LumiLor is an electroluminescent coating system which allows anything coated with it to function as a light. Electroluminescence simply means that an object is capable of emitting light when an electrical current passes through it.

The lifespan of LumiLor is dependent on how much power is applied and the native LumiLor color used. More power equals brighter light but a shorter half life.

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May 4, 2021

Meet Manta, a sea-cleaning sailboat that feeds on plastic waste

Posted by in categories: energy, sustainability

Excellent! Technology is available to make real change. Support efforts to clean the seas and use renewable energy sources.

Tired of hitting these floating objects during his races and seeing heavenly places turn into landfills, a French ocean adventurer Yvan Bourgnon decided to fight against this global scourge. He and his team have designed Manta, a giant, plastic-eating catamaran powered by renewable energy. The sea vessel literally scoops up plastic garbage and converts it into fuel to help power the boat.

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May 3, 2021

New Metal-Air Battery Design Offers a Potential Boost to Electric Vehicles

Posted by in categories: energy, sustainability, transportation

Billy Hurley, Digital Editorial Manager.

Metal-air batteries are light, compact power sources with a high energy density, but they have had a major limitation: They corrode.

A new design from the Massachusetts Institute of Technology uses oil to reduce the corrosion and extend the shelf life of single-use metal-air batteries.

May 1, 2021

World’s largest compressed air grid “batteries” will store up to 10GWh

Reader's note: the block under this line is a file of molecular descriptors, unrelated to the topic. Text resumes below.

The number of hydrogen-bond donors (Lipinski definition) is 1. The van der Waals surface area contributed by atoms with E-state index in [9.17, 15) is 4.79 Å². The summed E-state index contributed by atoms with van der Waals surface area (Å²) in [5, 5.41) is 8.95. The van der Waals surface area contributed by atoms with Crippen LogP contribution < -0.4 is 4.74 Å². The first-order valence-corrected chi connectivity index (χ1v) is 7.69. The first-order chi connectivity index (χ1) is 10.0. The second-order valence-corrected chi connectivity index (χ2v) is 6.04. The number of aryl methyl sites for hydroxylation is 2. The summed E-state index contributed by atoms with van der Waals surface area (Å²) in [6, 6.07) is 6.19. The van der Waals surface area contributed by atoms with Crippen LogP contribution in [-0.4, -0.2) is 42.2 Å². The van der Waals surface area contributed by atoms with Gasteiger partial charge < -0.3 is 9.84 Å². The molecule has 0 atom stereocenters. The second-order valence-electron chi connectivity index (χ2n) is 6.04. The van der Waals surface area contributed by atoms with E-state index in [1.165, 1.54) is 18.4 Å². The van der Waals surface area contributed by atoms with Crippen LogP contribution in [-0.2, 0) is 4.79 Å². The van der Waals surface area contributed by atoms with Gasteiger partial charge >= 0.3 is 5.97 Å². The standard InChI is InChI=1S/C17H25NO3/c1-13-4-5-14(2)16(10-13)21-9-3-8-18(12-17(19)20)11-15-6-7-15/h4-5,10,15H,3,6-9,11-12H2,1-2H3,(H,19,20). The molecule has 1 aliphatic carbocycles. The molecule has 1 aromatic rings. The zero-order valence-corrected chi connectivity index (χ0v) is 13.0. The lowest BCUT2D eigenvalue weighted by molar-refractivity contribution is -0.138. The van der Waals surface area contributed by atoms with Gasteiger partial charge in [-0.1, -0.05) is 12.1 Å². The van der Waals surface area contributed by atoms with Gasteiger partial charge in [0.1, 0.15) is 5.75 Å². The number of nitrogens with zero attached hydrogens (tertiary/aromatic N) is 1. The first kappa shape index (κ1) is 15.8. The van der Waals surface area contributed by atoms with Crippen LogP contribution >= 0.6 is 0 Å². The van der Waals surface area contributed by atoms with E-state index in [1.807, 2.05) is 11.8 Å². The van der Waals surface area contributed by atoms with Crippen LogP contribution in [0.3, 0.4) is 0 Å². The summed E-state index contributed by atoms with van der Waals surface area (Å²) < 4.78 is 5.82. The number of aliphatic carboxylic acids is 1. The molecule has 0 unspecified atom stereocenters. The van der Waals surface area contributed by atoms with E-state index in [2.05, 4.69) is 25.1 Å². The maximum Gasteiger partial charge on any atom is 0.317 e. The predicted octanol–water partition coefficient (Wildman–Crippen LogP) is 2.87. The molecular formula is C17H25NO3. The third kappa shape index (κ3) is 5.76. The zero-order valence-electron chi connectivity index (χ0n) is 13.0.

Posted by in categories: energy, sustainability

California is set to be home to two new compressed-air energy storage facilities – each claiming the crown for the world’s largest non-hydro energy storage system. Developed by Hydrostor, the facilities will have an output of 500 MW and be capable of storing 4 GWh of energy.

As the world shifts towards renewable energy, grid-scale storage is becoming ever more crucial. Getting carbon emissions to net-zero will require a patchwork of technologies to smooth out unpredictable and inconvenient generation curves, with pumped hydro, huge lithium-ion batteries, tanks full of molten salt or silicon, thermal bricks, or heavy blocks stacked up in towers or suspended in mineshafts all in the mix.

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Apr 30, 2021

Vera Rubin’s Monster 3200-Megapixel Camera Takes its First Picture (in the Lab)

Posted by in categories: energy, space

The powerful image sensors at the heart of the Vera C. Rubin Observatory have just undergone successful testing. First light scheduled for 2022.

The Vera C. Rubin Observatory has taken another step towards first light, projected for some time in 2022. Its enormous 3200 megapixel camera just took its first picture during lab testing at the SLAC National Accelerator Laboratory. The camera is the largest ever built, and its unprecedented power is the driving force behind the Observatory’s ten year Legacy Survey of Space and Time (LSST).

When paired with the 8.4 meter primary mirror, the camera is an impressive, data-producing monstrosity. Its focal plane contains 189 separate charge-coupled devices (CCDs) that each capture 16 megapixels. Each 3200 megapixel image would take 378 4K ultra-high-definition TV screens to display.

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Apr 30, 2021

These strange salt ‘creatures’ could help unclog power plant pipes

Posted by in category: energy

Modifying the surface of power plant pipes to make it easier to prevent the build up of salt.

Behold the salt monsters. These twisted mineral crystals—formed from the buildup of slightly salty water in power plant pipes—come in many shapes and sizes. But the tiny monsters are a big problem: Each year, they cost the world’s power plants at least $100 billion, as workers have to purge the pipes and scrub them from filters.